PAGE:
U.S. Rep. Elissa Slotkin (D-Lansing) on Wednesday unveiled her priorities as Co-Chair of the Congressional Cybersecurity Caucus for the 118th Congress.
Slotkin was named Co-Chair of the caucus, which is devoted to supporting cybersecurity legislation in Congress, by former Rep. Jim Langevin (D-RI), who retired at the conclusion of the 117th Congress. Slotkin will chair the Caucus alongside Rep. Mike McCaul (R-TX), who co-founded the caucus with Langevin in 2008.
Slotkin said her cybersecurity priorities for the 118th Congress include:
• Raising awareness of the threat of cyberattacks to local institutions, such as K-12 schools, hospitals, local governments, and small businesses, and the steps that they can take to protect themselves;
• Expanding access to cybersecurity tools and resources among the general public so all Americans can stay safe online; and
• Strengthening public-private partnerships for securing critical infrastructure against cyberattacks.
“With the threat of cyberattacks to our local communities and our national institutions on the rise, it’s never been more important for Congress to work in a bipartisan way to address cybersecurity challenges head-on,” said Slotkin. “Cybersecurity is no longer just an abstract tech issue — ordinary Americans are increasingly on the front lines of these attacks. As we’ve seen with our K-12 schools and local governments in Michigan, as well as industries like meatpacking, cyberattacks can paralyze everything from a small community to the national economy. Folks need tools to keep themselves and their data safe online, and Congress must work to ensure access to these resources among the public.”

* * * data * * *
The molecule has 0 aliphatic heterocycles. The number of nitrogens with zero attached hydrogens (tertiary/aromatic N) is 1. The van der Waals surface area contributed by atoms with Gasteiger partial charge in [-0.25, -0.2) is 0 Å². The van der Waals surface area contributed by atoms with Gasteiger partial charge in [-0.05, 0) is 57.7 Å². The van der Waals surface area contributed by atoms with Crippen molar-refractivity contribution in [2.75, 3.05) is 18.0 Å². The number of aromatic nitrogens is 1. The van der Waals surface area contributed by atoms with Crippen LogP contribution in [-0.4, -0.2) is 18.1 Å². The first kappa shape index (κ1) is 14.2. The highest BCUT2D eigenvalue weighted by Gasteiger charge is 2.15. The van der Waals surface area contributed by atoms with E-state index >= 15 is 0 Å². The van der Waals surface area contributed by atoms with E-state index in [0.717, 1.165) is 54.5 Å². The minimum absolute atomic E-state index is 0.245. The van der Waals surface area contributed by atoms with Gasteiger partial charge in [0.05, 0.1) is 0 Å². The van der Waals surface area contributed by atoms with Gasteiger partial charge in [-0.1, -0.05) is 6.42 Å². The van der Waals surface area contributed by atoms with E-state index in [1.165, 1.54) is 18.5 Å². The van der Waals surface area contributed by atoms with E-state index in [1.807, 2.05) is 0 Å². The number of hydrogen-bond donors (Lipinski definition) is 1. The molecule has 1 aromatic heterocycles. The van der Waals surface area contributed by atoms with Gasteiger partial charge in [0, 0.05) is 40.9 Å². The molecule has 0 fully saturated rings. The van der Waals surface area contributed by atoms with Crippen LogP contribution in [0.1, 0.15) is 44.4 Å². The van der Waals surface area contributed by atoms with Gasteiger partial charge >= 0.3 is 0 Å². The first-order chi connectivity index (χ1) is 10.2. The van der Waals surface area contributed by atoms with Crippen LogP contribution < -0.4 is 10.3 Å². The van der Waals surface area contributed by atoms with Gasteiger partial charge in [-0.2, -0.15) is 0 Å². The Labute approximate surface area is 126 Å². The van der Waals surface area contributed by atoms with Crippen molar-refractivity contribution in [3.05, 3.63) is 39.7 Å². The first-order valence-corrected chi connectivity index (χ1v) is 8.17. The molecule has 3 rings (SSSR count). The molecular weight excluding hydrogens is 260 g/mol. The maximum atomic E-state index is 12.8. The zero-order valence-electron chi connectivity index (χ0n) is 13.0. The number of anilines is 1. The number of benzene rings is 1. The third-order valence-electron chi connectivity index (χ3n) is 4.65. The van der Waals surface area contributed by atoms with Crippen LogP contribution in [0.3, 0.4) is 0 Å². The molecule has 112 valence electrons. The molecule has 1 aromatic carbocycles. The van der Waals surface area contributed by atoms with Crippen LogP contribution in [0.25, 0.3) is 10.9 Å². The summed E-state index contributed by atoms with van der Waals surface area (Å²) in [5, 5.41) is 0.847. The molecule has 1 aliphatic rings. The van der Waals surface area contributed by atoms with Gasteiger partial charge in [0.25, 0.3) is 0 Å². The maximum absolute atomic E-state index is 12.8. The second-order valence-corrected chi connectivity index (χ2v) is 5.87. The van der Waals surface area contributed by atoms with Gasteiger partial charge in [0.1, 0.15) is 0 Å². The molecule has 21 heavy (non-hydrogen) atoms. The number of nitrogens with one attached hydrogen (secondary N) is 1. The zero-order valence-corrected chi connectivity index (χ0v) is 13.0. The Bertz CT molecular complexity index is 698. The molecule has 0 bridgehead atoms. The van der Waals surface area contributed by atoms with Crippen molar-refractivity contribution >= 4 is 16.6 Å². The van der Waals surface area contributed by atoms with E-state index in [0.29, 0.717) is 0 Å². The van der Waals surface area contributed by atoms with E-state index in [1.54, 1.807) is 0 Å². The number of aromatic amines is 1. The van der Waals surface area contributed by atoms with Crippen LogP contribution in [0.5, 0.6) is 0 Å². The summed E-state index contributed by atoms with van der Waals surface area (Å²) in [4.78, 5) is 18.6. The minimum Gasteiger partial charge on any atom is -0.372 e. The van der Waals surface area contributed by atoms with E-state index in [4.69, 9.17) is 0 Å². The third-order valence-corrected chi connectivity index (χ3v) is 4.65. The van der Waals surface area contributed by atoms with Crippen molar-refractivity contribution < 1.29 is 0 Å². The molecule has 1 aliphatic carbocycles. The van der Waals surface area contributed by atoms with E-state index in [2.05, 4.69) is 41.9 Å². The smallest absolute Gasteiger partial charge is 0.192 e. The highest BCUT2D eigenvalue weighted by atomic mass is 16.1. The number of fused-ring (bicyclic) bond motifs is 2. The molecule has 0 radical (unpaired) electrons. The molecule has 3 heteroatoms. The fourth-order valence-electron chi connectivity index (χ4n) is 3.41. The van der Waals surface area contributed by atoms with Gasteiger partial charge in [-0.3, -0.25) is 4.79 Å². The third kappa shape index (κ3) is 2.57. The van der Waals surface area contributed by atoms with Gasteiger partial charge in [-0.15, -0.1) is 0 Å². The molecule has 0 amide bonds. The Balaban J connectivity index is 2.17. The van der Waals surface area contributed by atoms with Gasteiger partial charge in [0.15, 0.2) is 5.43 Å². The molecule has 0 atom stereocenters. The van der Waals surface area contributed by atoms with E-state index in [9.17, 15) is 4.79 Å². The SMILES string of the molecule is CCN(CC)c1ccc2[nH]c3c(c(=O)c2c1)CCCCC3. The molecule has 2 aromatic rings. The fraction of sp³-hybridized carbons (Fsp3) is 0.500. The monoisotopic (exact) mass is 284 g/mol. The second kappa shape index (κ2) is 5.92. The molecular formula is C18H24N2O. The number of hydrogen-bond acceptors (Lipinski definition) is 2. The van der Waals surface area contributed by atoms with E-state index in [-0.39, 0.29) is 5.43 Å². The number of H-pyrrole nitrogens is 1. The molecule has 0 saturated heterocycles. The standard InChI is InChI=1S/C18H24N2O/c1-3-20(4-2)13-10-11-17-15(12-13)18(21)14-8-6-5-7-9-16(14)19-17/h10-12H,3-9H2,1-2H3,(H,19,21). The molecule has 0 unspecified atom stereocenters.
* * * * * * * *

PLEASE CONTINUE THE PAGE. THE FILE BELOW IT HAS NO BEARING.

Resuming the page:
In Congress, Slotkin has been a strong voice on cybersecurity issues, particularly as they relate to protecting local businesses, schools, and governments. Last June, she held a field hearing of the Intelligence & Counterterrorism Subcommittee in Lansing to examine the threat of ransomware attacks to local communities and stakeholders in Michigan.
Slotkin also hosted National Cyber Director Chris Inglis in August, who joined her in visiting The Wilson Talent Center, Lansing Community College, and the Michigan State Police’s Cyber Command Center, with a focus on incentivizing and expanding cybersecurity career opportunities for young people.
She has sponsored a number of bills covering cybersecurity, including the K-12 Cybersecurity Act, which was signed into law in October, 2021.